I get 10-20 pitches a week from companies or startups wanting me to write about their tools, services or sites. Most the pitches are at least moderately relevant to Social Media Explorer’s intent, meaning I think they could be at least moderately meaningful or interesting to you. Unfortunately, I don’t always have the time and sometimes don’t have the inclination to write about all of them. In fact, I probably only blog about one in every 25 pitches I get. Many aren’t relevant enough for me to spend much time on. Others fall through the cracks because as much as I hate the truth of it, blogging isn’t my full-time job.
So this is a new series I’ll toss out on occasion to remedy the situation a bit. I’ll periodically clean out the pitch folder and drop a few lines about new tools, sites or services I’ve discovered through the various blogger outreach efforts for which I served as the receiver. I may occasionally add some I haven’t been pitched, but have found. If I’ve had time to look into them, I’ll write more than a few words. I’ll also toss in my initial thoughts with a cursory look at the tools.
And if you’re interested in pitching me something, increase your chances and read the “How To Pitch SME” page.
My Pitch Log Mashup, Vol. 1
aMap – An argument or debate mapping platform that offers visualization of questions and subsequent user-generated answers. This was pitched to me by Adam Abu-Nab of Rubber Republic with a clever twist. The question to ponder was, “Should agencies launch their own products?” Rubber Republic is an agency and was launching their own product with aMap. Nice. It appears that you can create your own aMap for free and looks like a well-thought offering. I haven’t tried it myself but have it on the list of tools to potentially use.
Crowd Science – A service that provides detailed demographics for your website’s audience based on either a predetermined panel (meaning sampling) and/or a non-intrusive site visitor survey widget. I’ve looked into Crowd Science a bit deeper than some of these others and like it. But I’ve also offered them some push back on sampling (since I hate it) and questioned whether or not a site visitor would take a survey, even if it was, in fact, “non-intrusive.” I’m sure I came across as negative in my response to them, but honestly, I like their tool. One neat feature it has is the ability to cross-reference demographic details easily. For example, you can take the Internet usage results of a site (i.e. – How often do you spend online?) and cross-tabulate that information against gender to see differences in males and females. And you do it using simple drop-down menus where a simple click gets you answers. I’ll report back if they offer up something enlightening about sampling or non-intrusive surveys.
HYPick – This appears to be the next social news/bookmarking effort to try and offer Digg without the political B.S. of engineering votes. According to Oren Todoros, it’s founder, “I launched HYPick as an easy way to post and share information with others on various subjects such as News, Health, Tech, Sports, Style, Showbiz, Random and even some of the Not Safe For Work topics. You can have your say on just about anything that’s on your mind or link to stories from other websites and blogs. The top stories from each of the categories are featured or promoted to HYPick’s homepage based on activity. No good vote, bad vote system, just real people participation.” It’s certainly worth looking into.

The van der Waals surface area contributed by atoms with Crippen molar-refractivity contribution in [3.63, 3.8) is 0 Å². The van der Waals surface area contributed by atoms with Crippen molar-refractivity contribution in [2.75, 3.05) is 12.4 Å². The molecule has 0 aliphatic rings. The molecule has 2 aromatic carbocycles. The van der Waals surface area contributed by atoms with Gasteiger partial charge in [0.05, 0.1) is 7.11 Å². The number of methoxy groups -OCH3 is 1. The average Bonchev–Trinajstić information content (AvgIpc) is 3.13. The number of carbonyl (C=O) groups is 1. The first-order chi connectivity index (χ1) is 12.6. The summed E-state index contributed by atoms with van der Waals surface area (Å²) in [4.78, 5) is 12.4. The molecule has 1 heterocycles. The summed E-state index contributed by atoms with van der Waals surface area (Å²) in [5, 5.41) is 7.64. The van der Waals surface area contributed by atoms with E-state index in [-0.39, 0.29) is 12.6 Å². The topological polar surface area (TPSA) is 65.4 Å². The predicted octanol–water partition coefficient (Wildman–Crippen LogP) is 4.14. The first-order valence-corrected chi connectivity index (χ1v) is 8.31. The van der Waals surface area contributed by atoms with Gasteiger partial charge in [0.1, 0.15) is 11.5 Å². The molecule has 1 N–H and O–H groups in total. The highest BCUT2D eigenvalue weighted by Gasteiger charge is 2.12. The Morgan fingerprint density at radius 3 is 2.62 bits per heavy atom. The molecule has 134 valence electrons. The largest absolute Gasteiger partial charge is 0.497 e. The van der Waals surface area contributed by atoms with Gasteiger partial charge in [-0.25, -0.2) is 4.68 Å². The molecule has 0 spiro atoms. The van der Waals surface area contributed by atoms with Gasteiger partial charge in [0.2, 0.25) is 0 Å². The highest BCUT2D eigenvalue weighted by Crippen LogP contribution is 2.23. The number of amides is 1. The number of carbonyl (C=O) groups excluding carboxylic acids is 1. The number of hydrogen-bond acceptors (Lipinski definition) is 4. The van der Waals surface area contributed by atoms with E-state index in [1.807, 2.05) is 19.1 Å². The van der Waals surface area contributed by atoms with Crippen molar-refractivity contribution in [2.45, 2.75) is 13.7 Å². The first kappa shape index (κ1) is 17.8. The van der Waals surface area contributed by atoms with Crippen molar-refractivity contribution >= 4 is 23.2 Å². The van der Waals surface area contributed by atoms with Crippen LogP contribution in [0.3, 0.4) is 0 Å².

Social Radar – The monitoring and measurement firms and wanna-bes love me because of my ROI of Social Media post from October of last year, my series profiling several firms from early last year and the fact I like to argue with Katie Payne about measurement. Social Radar popped up recently telling me how much better they were than Radian6. I found it odd they singled out a competitor, but began looking into them anyway. Their differentiator is they have archived content back to January of 2007. Great tool for trending and historical data. Most firms either don’t go back beyond six months to a year or charge an arm and a leg to do so. Alas, I asked them if I could check out the tool and judge for myself. They don’t do demo accounts. I don’t do hour-long WebEx presentations. Check ’em out. The tool sounds intriguing.
University of California San Diego Alumni Association – According to the outreach, UCSD is the first college or university alumni association in the country to crowdsource its members for ideas. I’m not sure this is 100-percent accurate, but they apparently put some effort into finding out, so if you know of others, let us know. Otherwise, I’m going with the Tritons. The site looks very cool. I wish my alma maters would do something like this to engage alumni. Lord knows academia should have been ahead of the curve on social media but will probably be fare enough behind that high school students start skipping college. Kudos to UCSD for innovating.
Wordstream – Not an unheard of company, but one that pitched me nonetheless. They’re a software-as-a-service company that provides essentially automation portions of a search engine marketing and optimization campaign, including keyword research and pay-per-click and paid search preparation. I’ve never used them, but know that for some, having portions of SEO work automated can be very helpful. Their pitch was about their search functionality, which uses log data to build a keyword database that is easily searchable, can be segmented and customized to your needs. Kat, David and I are digging deeper into them soon and will report back.
Be sure to check out the sites and tools above then come back to let us know your thoughts in the comments.
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